Film Score: Ernst Luz Cinematography: William H. Daniels
Starring: John Gilbert, Greta Garbo, George Fawcett and Emily Fitzroy
Anna Karenina, the publicity department at MGM was keen on playing up the romance between its two stars by changing the title, which enabled them to declare, “John Gilbert and Greta Garbo in Love.” The change in title was more than simply a publicity stunt. Gilbert felt that the film should be staged in modern dress rather than historical costumes as it would make the film easier for audiences to relate to. And with the drastic alteration in the ending it would be less of a deception for those expecting the original Tolstoy story. The film had been intended as something of a European production with Ricardo Cortez in the lead opposite Garbo, and Russian director Dimitri Buchowetzki behind the camera, but Garbo took sick and it wasn’t until Gilbert was brought on board with Edmund Goulding to direct that she miraculously recovered. As it was, the studio couldn’t be too unhappy, as now it would have a feature to follow up the Flesh and the Devil, the first pairing of their two stars, which had been extremely popular with audiences.
The film begins with Garbo’s sleigh racing through the snowy Russian winter, but when a horse comes up lame she is stranded. Along comes a young army officer, John Gilbert, who offers her a ride. She accepts, thinking that he will take her home, but with the storm raging he is only willing to go as far as the nearest inn. Reluctantly, she accepts. At the inn Gilbert becomes smitten with the young woman. As they share a small meal the women in the inn assume they’re lovers, and are slightly taken aback when he asks for two rooms. The result is they have already taken all of the luggage, including his, and put it in her room. His attempt to gain more than just his luggage from her is rebuffed, however, but still leaves him enchanted. Later, at the home of Brandon Hurst, he learns Garbo’s identity as Hurst’s wife. He comes to her home the following day and emboldened by his feelings for her, embraces and kisses her. Knowing it would destroy not only her but her husband, she finally convinces Gilbert to leave her alone.
It’s not until several years later, after her son is born, that the two of them meet again at a fox hunt. As they wind up separated from the rest of the group they begin talking and her true feelings for him come out. But now their relationship begins to make them a subject of gossip for the nobility in St. Petersburg. Hurst confronts her about what he believes is merely a friendship and warns her of the consequences of all of the talk. She agrees, but at a horserace when Gilbert is thrown, her visible terror at his possible death comes out and now Hurst knows the relationship is much more. Upon going to Gilbert’s home to warn him away from Garbo, he catches the two of them together and Gilbert tell him that he’s taking her away. Hurst knows he could never win a duel and so he is resigned to losing Garbo, but what he can do is withhold her son, Philippe de Lacy, from her and this he does, refusing to even allow her to see the boy and telling the child his mother is dead. With this, it’s not long before the idyll of their affair turns sour as Garbo grieves for her son and Gilbert is set to be removed from the army for what he has done to Hurst.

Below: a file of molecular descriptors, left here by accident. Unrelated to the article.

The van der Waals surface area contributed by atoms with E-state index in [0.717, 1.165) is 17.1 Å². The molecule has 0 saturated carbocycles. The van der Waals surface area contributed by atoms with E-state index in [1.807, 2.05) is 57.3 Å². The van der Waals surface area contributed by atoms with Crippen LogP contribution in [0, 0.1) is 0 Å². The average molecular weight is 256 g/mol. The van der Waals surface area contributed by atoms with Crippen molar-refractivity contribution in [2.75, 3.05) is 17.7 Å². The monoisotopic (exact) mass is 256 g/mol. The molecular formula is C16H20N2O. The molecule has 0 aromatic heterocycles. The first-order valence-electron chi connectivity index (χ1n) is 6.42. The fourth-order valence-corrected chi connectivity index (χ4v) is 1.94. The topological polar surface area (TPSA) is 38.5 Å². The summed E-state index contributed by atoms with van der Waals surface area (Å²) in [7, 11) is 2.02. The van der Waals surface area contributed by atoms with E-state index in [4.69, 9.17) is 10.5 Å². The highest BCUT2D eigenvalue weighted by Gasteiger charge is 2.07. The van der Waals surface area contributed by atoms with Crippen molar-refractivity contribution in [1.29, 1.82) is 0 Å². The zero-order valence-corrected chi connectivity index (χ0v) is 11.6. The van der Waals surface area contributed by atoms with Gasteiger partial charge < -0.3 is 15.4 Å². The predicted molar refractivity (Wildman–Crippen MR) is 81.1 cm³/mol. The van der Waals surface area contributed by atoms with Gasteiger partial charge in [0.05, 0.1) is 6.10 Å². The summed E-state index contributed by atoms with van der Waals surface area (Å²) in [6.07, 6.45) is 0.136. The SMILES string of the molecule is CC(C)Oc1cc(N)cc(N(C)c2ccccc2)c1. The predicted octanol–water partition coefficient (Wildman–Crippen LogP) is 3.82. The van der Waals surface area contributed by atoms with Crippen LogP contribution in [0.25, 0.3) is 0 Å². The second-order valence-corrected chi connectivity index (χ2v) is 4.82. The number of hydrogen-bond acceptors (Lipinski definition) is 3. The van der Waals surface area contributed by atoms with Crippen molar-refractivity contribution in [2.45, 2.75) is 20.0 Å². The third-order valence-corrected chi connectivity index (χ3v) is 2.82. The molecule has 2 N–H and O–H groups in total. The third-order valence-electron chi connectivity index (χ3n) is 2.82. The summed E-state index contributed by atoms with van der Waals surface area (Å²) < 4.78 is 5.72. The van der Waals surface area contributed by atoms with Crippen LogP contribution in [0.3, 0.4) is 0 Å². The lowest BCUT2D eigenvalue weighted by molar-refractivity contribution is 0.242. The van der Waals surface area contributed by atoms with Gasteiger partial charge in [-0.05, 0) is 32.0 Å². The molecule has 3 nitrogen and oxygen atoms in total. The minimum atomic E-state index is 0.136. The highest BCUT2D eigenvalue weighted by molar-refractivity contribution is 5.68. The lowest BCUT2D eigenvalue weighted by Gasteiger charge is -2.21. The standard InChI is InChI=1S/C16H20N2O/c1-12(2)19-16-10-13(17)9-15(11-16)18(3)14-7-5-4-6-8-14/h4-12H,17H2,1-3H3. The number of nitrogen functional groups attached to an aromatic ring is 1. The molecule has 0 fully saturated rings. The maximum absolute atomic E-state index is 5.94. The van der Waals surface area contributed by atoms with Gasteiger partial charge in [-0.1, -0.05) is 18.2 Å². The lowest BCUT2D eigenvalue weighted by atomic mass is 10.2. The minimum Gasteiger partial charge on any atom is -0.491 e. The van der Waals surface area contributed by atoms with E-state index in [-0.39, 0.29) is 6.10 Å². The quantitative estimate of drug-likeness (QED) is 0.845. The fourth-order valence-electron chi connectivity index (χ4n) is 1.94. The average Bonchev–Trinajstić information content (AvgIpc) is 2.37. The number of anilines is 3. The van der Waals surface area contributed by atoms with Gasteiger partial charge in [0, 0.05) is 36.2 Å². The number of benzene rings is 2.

The film is a charming one, and Gilbert and Garbo have terrific chemistry together, especially in the scene at the inn and the one on the fox hunt. Two endings for the film were shot, and both of them survive. The first is true to the novel, with Garbo unable to see her son and separated from Gilbert to save his career, she jumps in front of a train and kills herself. The other ending, written by Frances Marion, has the two meeting several years after the death of Hurst. And with nothing standing in their way, they can resume their love and live happily ever after. Exhibitors were given the option of which ending to use, and while the two coasts preferred the tragic ending, the middle of the country opted for romantic fantasy. My screening of the film was a part of the Washington Center for the Performing Arts’ silent film series, the last of this season. As with the rest of the series, the film was accompanied by an original score performed on the Wurlitzer organ by regional musician Dennis James. While I don’t usually enjoy organ scores on DVD, I have to say that the live experience is much different and adds tremendously to the viewing of the film. Love is a perfect example of late silent filmmaking at its best and is a wonderful vehicle in which to see two great movie stars at work.